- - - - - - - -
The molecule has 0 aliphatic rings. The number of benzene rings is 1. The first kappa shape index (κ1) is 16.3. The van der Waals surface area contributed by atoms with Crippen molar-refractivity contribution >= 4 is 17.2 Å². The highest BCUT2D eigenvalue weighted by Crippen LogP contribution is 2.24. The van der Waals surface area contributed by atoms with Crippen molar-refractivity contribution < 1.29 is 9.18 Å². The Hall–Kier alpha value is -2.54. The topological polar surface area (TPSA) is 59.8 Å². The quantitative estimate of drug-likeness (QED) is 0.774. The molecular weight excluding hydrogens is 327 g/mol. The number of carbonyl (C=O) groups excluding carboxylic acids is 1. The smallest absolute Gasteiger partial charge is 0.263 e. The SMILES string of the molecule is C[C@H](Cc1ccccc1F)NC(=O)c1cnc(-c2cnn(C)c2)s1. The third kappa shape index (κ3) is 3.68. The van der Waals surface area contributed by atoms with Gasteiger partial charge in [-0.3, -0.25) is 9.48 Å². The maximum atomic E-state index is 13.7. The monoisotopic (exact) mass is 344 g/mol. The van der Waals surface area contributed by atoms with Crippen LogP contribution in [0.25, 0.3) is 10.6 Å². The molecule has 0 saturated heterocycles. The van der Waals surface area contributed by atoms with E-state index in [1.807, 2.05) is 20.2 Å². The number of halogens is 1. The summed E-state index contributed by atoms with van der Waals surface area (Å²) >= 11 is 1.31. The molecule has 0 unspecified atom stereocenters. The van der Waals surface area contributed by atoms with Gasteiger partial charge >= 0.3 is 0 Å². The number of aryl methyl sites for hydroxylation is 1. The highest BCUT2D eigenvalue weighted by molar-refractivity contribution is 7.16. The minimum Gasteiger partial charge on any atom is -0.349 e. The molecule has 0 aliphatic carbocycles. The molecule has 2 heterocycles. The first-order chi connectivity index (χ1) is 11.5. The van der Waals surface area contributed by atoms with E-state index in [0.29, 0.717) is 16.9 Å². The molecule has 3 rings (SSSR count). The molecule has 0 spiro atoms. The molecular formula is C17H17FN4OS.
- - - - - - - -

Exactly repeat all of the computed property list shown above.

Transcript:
The molecule has 0 aliphatic rings. The number of benzene rings is 1. The first kappa shape index (κ1) is 16.3. The van der Waals surface area contributed by atoms with Crippen molar-refractivity contribution >= 4 is 17.2 Å². The highest BCUT2D eigenvalue weighted by Crippen LogP contribution is 2.24. The van der Waals surface area contributed by atoms with Crippen molar-refractivity contribution < 1.29 is 9.18 Å². The Hall–Kier alpha value is -2.54. The topological polar surface area (TPSA) is 59.8 Å². The quantitative estimate of drug-likeness (QED) is 0.774. The molecular weight excluding hydrogens is 327 g/mol. The number of carbonyl (C=O) groups excluding carboxylic acids is 1. The smallest absolute Gasteiger partial charge is 0.263 e. The SMILES string of the molecule is C[C@H](Cc1ccccc1F)NC(=O)c1cnc(-c2cnn(C)c2)s1. The third kappa shape index (κ3) is 3.68. The van der Waals surface area contributed by atoms with Gasteiger partial charge in [-0.3, -0.25) is 9.48 Å². The maximum atomic E-state index is 13.7. The monoisotopic (exact) mass is 344 g/mol. The van der Waals surface area contributed by atoms with Crippen LogP contribution in [0.25, 0.3) is 10.6 Å². The molecule has 0 saturated heterocycles. The van der Waals surface area contributed by atoms with E-state index in [1.807, 2.05) is 20.2 Å². The number of halogens is 1. The summed E-state index contributed by atoms with van der Waals surface area (Å²) >= 11 is 1.31. The molecule has 0 unspecified atom stereocenters. The van der Waals surface area contributed by atoms with Gasteiger partial charge >= 0.3 is 0 Å². The number of aryl methyl sites for hydroxylation is 1. The highest BCUT2D eigenvalue weighted by molar-refractivity contribution is 7.16. The minimum Gasteiger partial charge on any atom is -0.349 e. The molecule has 0 aliphatic carbocycles. The molecule has 2 heterocycles. The first-order chi connectivity index (χ1) is 11.5. The van der Waals surface area contributed by atoms with E-state index in [0.29, 0.717) is 16.9 Å². The molecule has 3 rings (SSSR count). The molecule has 0 spiro atoms. The molecular formula is C17H17FN4OS.